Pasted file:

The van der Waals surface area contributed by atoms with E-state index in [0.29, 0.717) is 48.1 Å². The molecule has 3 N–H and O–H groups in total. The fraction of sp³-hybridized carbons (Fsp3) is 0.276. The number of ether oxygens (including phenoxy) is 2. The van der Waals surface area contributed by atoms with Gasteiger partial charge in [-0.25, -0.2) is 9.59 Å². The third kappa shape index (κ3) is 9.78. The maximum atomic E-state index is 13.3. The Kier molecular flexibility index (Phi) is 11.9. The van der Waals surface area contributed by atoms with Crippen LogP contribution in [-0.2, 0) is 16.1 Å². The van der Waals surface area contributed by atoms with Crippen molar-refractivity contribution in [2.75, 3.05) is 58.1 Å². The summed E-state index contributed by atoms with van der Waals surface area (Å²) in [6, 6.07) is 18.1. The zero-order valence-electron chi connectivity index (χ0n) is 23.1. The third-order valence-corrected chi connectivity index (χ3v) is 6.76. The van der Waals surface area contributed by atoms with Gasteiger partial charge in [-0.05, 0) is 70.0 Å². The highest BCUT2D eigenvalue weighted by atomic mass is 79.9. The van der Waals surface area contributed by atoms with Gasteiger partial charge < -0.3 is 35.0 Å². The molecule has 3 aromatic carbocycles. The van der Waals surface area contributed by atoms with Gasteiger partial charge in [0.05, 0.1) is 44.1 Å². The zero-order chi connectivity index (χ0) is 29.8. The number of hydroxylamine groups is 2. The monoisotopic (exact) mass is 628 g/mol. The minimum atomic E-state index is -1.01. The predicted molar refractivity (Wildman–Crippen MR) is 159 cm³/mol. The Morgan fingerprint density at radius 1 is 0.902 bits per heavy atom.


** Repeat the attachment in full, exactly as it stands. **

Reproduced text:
The van der Waals surface area contributed by atoms with E-state index in [0.29, 0.717) is 48.1 Å². The molecule has 3 N–H and O–H groups in total. The fraction of sp³-hybridized carbons (Fsp3) is 0.276. The number of ether oxygens (including phenoxy) is 2. The van der Waals surface area contributed by atoms with Gasteiger partial charge in [-0.25, -0.2) is 9.59 Å². The third kappa shape index (κ3) is 9.78. The maximum atomic E-state index is 13.3. The Kier molecular flexibility index (Phi) is 11.9. The van der Waals surface area contributed by atoms with Crippen LogP contribution in [-0.2, 0) is 16.1 Å². The van der Waals surface area contributed by atoms with Crippen molar-refractivity contribution in [2.75, 3.05) is 58.1 Å². The summed E-state index contributed by atoms with van der Waals surface area (Å²) in [6, 6.07) is 18.1. The zero-order valence-electron chi connectivity index (χ0n) is 23.1. The third-order valence-corrected chi connectivity index (χ3v) is 6.76. The van der Waals surface area contributed by atoms with Gasteiger partial charge in [-0.05, 0) is 70.0 Å². The highest BCUT2D eigenvalue weighted by atomic mass is 79.9. The van der Waals surface area contributed by atoms with Gasteiger partial charge < -0.3 is 35.0 Å². The molecule has 3 aromatic carbocycles. The van der Waals surface area contributed by atoms with Gasteiger partial charge in [0.05, 0.1) is 44.1 Å². The zero-order chi connectivity index (χ0) is 29.8. The number of hydroxylamine groups is 2. The monoisotopic (exact) mass is 628 g/mol. The minimum atomic E-state index is -1.01. The predicted molar refractivity (Wildman–Crippen MR) is 159 cm³/mol. The Morgan fingerprint density at radius 1 is 0.902 bits per heavy atom.